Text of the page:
Review: Macy McMillan and the Rainbow Goddess by Shari Green

Review: Macy McMillan and the Rainbow Goddess by Shari Green

Bookish Notions

macy mcmillan

From Pajama Press:

Sixth grade is coming to an end, and so is life as Macy McMillan knows it. Already a “For Sale” sign mars the front lawn of her beloved house. Soon her mother will upend their perfect little family, adding a stepfather and six-year-old twin stepsisters. To add insult to injury, what is Macy’s final sixth grade assignment? A genealogy project. Well, she’ll put it off—just like those wedding centerpieces she’s supposed to be making. Just when Macy’s mother ought to be understanding, she sends Macy next door to help eighty-six-year-old Iris Gillan, who is also getting ready to move—in her case into an assisted living facility. Iris can’t pack a single box on her own and, worse, she doesn’t know sign language. How is Macy supposed to understand her? But Iris has stories to tell, and she isn’t going to let Macy’s deafness stop her. Soon, through…

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It’s not what you think

Rest in peace, Chris Cornell.

The First Ten Words by Rich Larson

Chris Cornell, 1964-2017

Chris Cornell died early Thursday morning. His band Soundgarden played a show on Wednesday night at the Fox Theater in Detroit. Two hours after the show ended, he was gone.

For two days, I’ve been working on a piece to pay tribute to him, and it’s been a struggle. Usually when I have a problem like this it’s because I’m staring at a blank screen trying to figure out what I want to say. That’s not the problem this time. The problem is I have way too much to say.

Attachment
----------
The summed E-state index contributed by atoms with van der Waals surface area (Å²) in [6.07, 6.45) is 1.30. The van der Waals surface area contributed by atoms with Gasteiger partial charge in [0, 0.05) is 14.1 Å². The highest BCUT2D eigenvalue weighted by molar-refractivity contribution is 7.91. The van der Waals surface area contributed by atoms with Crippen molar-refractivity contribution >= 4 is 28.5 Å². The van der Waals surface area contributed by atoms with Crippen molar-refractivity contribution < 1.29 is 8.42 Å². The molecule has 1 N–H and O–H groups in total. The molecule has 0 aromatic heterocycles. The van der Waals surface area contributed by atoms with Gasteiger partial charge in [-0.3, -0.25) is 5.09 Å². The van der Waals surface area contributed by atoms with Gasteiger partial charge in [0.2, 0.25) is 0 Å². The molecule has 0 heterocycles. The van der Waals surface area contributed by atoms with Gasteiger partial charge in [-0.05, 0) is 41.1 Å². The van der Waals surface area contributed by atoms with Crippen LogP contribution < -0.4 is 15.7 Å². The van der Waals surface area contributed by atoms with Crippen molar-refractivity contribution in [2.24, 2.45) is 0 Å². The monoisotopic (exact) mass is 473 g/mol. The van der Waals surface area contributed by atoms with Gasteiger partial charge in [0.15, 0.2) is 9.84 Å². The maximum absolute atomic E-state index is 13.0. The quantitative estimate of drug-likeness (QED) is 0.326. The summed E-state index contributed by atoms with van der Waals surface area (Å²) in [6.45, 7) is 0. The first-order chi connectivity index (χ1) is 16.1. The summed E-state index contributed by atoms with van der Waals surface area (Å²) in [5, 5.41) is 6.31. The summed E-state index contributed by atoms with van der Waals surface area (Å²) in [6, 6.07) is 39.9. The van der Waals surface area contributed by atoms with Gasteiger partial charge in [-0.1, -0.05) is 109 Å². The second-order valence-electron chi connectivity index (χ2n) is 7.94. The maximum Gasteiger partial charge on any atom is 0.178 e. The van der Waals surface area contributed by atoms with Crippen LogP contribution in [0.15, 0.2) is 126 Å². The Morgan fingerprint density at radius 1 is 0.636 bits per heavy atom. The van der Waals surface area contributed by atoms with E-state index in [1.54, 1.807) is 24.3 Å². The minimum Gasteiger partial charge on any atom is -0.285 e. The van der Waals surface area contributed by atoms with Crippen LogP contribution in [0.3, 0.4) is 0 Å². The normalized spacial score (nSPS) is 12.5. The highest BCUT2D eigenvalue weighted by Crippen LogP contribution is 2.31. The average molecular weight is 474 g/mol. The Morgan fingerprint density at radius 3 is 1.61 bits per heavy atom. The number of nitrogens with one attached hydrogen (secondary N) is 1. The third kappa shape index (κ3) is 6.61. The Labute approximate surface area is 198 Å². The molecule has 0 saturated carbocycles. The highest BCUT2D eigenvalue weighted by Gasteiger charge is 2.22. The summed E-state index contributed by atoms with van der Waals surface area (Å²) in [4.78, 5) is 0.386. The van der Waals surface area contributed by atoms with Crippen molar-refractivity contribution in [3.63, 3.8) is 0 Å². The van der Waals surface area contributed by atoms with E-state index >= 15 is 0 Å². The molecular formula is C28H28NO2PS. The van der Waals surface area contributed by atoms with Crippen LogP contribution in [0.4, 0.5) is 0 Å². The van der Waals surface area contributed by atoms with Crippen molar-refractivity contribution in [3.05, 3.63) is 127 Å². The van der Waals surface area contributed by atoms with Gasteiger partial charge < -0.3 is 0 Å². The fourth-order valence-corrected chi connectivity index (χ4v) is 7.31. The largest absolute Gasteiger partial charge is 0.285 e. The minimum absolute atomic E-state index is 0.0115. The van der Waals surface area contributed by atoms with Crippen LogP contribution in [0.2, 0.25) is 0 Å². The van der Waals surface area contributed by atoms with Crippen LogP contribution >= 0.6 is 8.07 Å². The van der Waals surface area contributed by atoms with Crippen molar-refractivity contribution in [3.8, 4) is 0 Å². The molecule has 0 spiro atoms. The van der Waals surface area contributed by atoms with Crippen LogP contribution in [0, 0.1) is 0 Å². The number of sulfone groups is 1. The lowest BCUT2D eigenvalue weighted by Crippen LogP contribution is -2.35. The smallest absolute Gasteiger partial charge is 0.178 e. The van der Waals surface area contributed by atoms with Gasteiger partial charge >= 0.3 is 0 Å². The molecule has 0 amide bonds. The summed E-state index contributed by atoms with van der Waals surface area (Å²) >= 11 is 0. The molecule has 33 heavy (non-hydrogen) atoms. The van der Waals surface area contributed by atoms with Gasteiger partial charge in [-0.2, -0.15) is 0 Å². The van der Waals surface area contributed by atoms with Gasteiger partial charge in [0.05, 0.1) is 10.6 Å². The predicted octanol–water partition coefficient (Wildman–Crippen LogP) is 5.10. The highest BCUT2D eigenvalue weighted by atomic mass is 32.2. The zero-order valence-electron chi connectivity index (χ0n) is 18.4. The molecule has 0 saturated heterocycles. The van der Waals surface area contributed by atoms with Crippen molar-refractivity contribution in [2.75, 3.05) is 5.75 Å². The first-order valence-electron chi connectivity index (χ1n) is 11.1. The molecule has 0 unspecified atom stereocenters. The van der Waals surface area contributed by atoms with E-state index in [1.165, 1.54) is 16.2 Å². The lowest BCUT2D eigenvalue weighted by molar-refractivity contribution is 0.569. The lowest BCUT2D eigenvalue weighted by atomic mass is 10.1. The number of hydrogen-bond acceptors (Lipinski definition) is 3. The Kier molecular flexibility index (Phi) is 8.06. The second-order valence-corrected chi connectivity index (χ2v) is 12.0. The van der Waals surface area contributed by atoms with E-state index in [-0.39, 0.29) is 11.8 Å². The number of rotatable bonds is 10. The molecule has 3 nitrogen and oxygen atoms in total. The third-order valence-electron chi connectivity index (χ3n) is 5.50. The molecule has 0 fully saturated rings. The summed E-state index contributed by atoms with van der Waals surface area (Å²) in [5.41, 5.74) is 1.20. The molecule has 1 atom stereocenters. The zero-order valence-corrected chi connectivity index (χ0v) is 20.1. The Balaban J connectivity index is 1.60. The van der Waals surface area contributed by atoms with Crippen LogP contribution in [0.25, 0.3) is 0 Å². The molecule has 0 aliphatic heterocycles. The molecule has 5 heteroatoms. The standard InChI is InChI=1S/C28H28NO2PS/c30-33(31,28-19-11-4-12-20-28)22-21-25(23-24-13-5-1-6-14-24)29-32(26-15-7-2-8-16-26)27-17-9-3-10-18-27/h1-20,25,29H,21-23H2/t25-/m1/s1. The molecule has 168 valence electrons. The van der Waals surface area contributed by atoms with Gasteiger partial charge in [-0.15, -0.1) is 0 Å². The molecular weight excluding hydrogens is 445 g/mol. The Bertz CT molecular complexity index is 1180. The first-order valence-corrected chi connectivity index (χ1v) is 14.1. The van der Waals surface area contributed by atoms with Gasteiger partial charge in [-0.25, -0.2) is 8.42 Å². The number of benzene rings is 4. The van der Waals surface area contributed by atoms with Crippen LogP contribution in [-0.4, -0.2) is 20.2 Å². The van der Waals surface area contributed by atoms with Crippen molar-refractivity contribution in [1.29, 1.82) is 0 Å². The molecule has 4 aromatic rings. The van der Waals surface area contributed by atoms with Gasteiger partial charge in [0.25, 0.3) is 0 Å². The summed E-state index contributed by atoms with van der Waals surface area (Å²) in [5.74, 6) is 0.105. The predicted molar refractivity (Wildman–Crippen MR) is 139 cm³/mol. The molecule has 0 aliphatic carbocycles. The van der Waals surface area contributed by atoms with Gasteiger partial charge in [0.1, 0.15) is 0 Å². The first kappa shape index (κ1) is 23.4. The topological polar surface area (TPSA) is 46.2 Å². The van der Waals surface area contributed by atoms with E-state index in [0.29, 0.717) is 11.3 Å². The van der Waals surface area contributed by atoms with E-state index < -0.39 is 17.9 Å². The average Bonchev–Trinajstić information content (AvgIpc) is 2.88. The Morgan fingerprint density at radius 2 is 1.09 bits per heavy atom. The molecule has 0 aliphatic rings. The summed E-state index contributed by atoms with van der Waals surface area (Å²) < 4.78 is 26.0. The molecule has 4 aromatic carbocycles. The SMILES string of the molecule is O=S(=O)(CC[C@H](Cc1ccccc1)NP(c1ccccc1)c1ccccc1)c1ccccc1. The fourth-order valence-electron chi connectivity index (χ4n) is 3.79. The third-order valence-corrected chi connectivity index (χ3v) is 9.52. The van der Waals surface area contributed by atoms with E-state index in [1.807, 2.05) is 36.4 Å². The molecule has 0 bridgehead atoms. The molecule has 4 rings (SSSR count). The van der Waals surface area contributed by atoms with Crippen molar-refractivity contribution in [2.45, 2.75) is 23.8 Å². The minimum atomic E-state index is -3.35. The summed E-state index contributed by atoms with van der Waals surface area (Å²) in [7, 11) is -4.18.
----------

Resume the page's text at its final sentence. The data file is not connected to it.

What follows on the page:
I’m not going to sit here and claim to have been a huge fan of Soundgarden. I didn’t dislike them, I just had to take them in small doses. I was a fan of Cornell. I love “Seasons,” the solo song he had on Cameron Crowe’s movie, Singles. It’s a droning acoustic song about isolation and the…

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Smile is perfect for young readers experiencing their own dental dramas

Smile by Raina Telgemeier
Genre: Graphic Novel
Publisher: Scholastic
Publication Date: 
Review Source: Borrowed copy

I wish there were more fun stories like Smile out there. I went through my own dental dramas in my pre-teen years that lasted through to my sophomore year so Raina’s story really resonated with me. Losing teeth and watching the shape of your face change leaves people–not just kids and teens–with a lot of insecurity. Sharing these stories can really help remind some of these people in extreme situations that they aren’t as alone as they might feel.

I’d recommend Smile to children ages 8-12, especially those of whom are beginning to go to orthodontists themselves, or those who really enjoy comics and graphic novels, or those who aren’t keen readers. The dialogue is very beginner-friendly, and anyone who knows someone with braces will be able to enjoy the humour that Telgemeier spins from these sometimes painful and awkward years.